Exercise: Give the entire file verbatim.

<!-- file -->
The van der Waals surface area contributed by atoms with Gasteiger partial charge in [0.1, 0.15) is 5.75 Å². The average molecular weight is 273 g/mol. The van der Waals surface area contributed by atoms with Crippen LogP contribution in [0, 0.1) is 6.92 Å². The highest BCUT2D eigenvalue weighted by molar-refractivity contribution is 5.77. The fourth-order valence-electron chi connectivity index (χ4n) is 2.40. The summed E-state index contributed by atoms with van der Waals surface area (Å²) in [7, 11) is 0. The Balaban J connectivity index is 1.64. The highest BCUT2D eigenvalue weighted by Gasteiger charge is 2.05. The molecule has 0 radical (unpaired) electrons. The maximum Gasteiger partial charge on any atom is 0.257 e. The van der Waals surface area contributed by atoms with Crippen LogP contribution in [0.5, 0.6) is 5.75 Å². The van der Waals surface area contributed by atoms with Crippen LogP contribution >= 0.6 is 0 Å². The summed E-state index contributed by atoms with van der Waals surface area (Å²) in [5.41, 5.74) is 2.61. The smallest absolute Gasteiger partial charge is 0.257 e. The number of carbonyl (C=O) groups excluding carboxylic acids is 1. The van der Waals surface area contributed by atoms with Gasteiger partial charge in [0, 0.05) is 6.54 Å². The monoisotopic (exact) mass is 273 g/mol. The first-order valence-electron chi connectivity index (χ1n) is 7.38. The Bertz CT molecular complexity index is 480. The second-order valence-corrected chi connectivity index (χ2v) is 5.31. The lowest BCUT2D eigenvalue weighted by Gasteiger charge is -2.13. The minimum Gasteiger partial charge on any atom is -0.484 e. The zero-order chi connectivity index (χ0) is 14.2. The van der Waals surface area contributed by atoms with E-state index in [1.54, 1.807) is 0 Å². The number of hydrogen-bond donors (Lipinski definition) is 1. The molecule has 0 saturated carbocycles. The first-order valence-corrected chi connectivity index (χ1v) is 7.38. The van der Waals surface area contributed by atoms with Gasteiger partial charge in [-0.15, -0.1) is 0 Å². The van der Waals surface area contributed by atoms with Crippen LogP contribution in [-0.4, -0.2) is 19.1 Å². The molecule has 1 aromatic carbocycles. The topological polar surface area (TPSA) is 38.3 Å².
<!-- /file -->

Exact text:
The van der Waals surface area contributed by atoms with Gasteiger partial charge in [0.1, 0.15) is 5.75 Å². The average molecular weight is 273 g/mol. The van der Waals surface area contributed by atoms with Crippen LogP contribution in [0, 0.1) is 6.92 Å². The highest BCUT2D eigenvalue weighted by molar-refractivity contribution is 5.77. The fourth-order valence-electron chi connectivity index (χ4n) is 2.40. The summed E-state index contributed by atoms with van der Waals surface area (Å²) in [7, 11) is 0. The Balaban J connectivity index is 1.64. The highest BCUT2D eigenvalue weighted by Gasteiger charge is 2.05. The molecule has 0 radical (unpaired) electrons. The maximum Gasteiger partial charge on any atom is 0.257 e. The van der Waals surface area contributed by atoms with Crippen LogP contribution in [0.5, 0.6) is 5.75 Å². The van der Waals surface area contributed by atoms with Crippen LogP contribution >= 0.6 is 0 Å². The summed E-state index contributed by atoms with van der Waals surface area (Å²) in [5.41, 5.74) is 2.61. The smallest absolute Gasteiger partial charge is 0.257 e. The number of carbonyl (C=O) groups excluding carboxylic acids is 1. The van der Waals surface area contributed by atoms with Gasteiger partial charge in [0, 0.05) is 6.54 Å². The monoisotopic (exact) mass is 273 g/mol. The first-order valence-electron chi connectivity index (χ1n) is 7.38. The Bertz CT molecular complexity index is 480. The second-order valence-corrected chi connectivity index (χ2v) is 5.31. The lowest BCUT2D eigenvalue weighted by Gasteiger charge is -2.13. The minimum Gasteiger partial charge on any atom is -0.484 e. The zero-order chi connectivity index (χ0) is 14.2. The van der Waals surface area contributed by atoms with E-state index in [1.54, 1.807) is 0 Å². The number of hydrogen-bond donors (Lipinski definition) is 1. The molecule has 0 saturated carbocycles. The first-order valence-corrected chi connectivity index (χ1v) is 7.38. The van der Waals surface area contributed by atoms with Gasteiger partial charge in [-0.15, -0.1) is 0 Å². The van der Waals surface area contributed by atoms with Crippen LogP contribution in [-0.4, -0.2) is 19.1 Å². The molecule has 1 aromatic carbocycles. The topological polar surface area (TPSA) is 38.3 Å².